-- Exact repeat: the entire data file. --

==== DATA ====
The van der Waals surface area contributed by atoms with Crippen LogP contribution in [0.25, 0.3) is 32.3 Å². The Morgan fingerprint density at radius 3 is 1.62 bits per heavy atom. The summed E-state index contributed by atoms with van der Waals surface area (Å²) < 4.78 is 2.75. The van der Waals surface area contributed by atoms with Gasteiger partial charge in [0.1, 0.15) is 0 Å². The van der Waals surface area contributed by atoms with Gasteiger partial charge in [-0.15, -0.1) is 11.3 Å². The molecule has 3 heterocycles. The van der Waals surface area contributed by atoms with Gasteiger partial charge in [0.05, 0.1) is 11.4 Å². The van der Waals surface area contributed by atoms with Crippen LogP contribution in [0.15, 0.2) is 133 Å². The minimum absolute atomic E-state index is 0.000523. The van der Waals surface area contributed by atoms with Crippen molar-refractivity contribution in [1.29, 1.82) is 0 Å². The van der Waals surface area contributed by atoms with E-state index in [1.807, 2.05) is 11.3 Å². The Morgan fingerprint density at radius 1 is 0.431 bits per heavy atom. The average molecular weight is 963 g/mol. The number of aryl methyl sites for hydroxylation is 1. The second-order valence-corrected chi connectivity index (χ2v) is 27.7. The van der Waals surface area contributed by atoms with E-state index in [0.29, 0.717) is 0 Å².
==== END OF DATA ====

The van der Waals surface area contributed by atoms with Crippen LogP contribution in [0.25, 0.3) is 32.3 Å². The Morgan fingerprint density at radius 3 is 1.62 bits per heavy atom. The summed E-state index contributed by atoms with van der Waals surface area (Å²) < 4.78 is 2.75. The van der Waals surface area contributed by atoms with Gasteiger partial charge in [0.1, 0.15) is 0 Å². The van der Waals surface area contributed by atoms with Gasteiger partial charge in [-0.15, -0.1) is 11.3 Å². The molecule has 3 heterocycles. The van der Waals surface area contributed by atoms with Gasteiger partial charge in [0.05, 0.1) is 11.4 Å². The van der Waals surface area contributed by atoms with Crippen LogP contribution in [0.15, 0.2) is 133 Å². The minimum absolute atomic E-state index is 0.000523. The van der Waals surface area contributed by atoms with Crippen molar-refractivity contribution in [1.29, 1.82) is 0 Å². The van der Waals surface area contributed by atoms with E-state index in [1.807, 2.05) is 11.3 Å². The Morgan fingerprint density at radius 1 is 0.431 bits per heavy atom. The average molecular weight is 963 g/mol. The number of aryl methyl sites for hydroxylation is 1. The second-order valence-corrected chi connectivity index (χ2v) is 27.7. The van der Waals surface area contributed by atoms with E-state index in [0.29, 0.717) is 0 Å².